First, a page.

The study by Narang and colleagues was designed to answer a common legal challenge in cases of shaken baby syndrome (SBS) or abusive head trauma (AHT). That challenge presents in the form of either a legal motion for a Frye or Daubert hearing and seeks to inform the court as to whether a scientific theory is generally accepted.
Defense witnesses often raise the challenge that neither SBS nor AHT are generally accepted by the medical community, whether resulting from shaking, or shaking with impact. If the court rules that there is no general acceptance that shaking or shaking with impact, causes subdural hematomas, retinal hemorrhages or brain injuries, the prosecution’s expert will be disallowed from using AHT or SBS as an explanation for the child’s injuries. The prosecution is left with the almost impossible task of describing injuries and mechanisms without being able to use terms such as shaking or AHT.
The study is important because it serves to support a legal standard of “general acceptance.” AHT/SBS are overwhelmingly accepted by the pediatric medical professionals. For physicians who evaluate pediatric head trauma and rarely find themselves in a courtroom defending their diagnosis of AHT/SBS, the paper may seem unnecessary. The majority of specialty training programs in pediatrics and associated trauma services continue to evaluate, diagnose, and treat such patients. There has been no compelling, well-done studies that have caused a change in the medical acceptance of this diagnosis. However, for physicians who regularly testify in legal proceedings, the paper is important and pertinent. It is those who provide testimony for the defense that have perpetuated the false concept that AHT/SBS is no longer a generally accepted concept in the medical community.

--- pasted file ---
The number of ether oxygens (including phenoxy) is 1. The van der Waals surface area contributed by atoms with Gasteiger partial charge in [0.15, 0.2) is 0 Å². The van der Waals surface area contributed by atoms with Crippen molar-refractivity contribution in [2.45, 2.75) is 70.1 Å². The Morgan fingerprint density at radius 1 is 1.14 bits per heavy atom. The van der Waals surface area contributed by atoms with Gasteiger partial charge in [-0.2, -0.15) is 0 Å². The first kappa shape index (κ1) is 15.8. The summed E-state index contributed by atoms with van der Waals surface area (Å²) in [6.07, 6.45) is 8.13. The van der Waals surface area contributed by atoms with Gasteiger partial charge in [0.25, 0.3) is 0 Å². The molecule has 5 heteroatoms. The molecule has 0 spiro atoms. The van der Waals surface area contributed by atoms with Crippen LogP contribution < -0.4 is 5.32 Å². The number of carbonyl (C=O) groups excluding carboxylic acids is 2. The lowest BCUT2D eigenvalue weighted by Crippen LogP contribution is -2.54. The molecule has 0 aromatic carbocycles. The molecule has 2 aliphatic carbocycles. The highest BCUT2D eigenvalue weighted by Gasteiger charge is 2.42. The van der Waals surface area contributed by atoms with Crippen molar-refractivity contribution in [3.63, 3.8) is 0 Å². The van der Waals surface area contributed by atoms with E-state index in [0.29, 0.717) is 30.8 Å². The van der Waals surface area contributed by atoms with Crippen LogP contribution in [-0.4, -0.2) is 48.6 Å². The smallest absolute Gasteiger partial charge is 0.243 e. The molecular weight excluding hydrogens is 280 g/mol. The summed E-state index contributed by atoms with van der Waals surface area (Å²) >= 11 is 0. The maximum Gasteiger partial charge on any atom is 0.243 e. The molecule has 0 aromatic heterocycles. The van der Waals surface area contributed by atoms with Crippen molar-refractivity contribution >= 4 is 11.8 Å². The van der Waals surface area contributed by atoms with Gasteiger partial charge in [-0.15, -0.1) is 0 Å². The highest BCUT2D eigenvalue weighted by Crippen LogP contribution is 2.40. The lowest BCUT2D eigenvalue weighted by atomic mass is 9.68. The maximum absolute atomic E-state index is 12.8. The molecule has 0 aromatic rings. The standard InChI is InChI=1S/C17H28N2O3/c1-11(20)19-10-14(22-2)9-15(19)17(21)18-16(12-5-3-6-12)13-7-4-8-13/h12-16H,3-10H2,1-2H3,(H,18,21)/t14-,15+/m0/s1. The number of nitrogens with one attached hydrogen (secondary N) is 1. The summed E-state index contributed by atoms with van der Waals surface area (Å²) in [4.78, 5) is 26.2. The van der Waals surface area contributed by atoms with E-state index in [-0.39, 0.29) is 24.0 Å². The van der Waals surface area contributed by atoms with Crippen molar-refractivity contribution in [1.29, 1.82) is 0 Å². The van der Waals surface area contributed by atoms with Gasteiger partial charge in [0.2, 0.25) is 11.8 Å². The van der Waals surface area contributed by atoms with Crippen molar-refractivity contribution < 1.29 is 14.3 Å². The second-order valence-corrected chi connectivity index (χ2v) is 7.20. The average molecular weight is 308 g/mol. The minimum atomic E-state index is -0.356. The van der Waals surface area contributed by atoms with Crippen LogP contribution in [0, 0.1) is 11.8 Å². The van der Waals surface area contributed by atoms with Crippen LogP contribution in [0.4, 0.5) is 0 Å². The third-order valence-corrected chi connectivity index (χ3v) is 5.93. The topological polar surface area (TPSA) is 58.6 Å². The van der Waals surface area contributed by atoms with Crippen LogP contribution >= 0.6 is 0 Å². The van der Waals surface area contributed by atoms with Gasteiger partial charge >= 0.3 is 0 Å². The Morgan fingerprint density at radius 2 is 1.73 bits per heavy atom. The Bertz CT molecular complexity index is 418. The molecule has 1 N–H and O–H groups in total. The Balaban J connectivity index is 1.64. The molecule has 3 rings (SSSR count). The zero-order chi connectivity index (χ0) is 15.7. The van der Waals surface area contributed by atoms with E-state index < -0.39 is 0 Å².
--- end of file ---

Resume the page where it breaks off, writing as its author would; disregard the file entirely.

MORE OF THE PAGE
AHT is a leading cause of morbidity and mortality due to child abuse and affects the youngest and smallest patients. Epidemiologic studies suggest a prevalence of around 20/100,000 children are diagnosed with AHT in the first year of life. Mortality is high in the acute period, around 25% with 50% or more of survivors suffering lifelong disabilities. Pediatricians, PCPs and ED physicians should consider that an infant or young child has suffered a possible head injury if they present with neurological symptoms, vomiting, enlarging head circumference or unexplained bruising.
Up to 30% of AHT victims are missed on initial presentation, because of lack of accurate history of trauma, or failure of providers to consider abuse, and pursue the appropriate assessment. A non-contrast head CT in concerning cases is often the first line of assessment and is preferable to a cranial ultrasound. A skeletal survey, according to ACR standards, may also be considered. Dilated funduscopic evaluation only, without neuroimaging, as a screening tool for AHT should be discouraged and will miss up to 25% of children who have suffered AHT. Consultation with a child abuse pediatrician or other medical professional who has training and experience in the evaluation and diagnosis of AHT should be weighed when this diagnosis is considered; if intracranial injuries are suspected or revealed on CT scan transfer to a pediatric trauma center is mandatory.
Lori D. Frasier, MD
Chief, Division of Child Abuse Pediatrics
Penn State Hershey Children’s Hospital
Chairperson, National Center on Shaken Baby Syndrome
Disclosures: Frasier reported no relevant financial disclosures.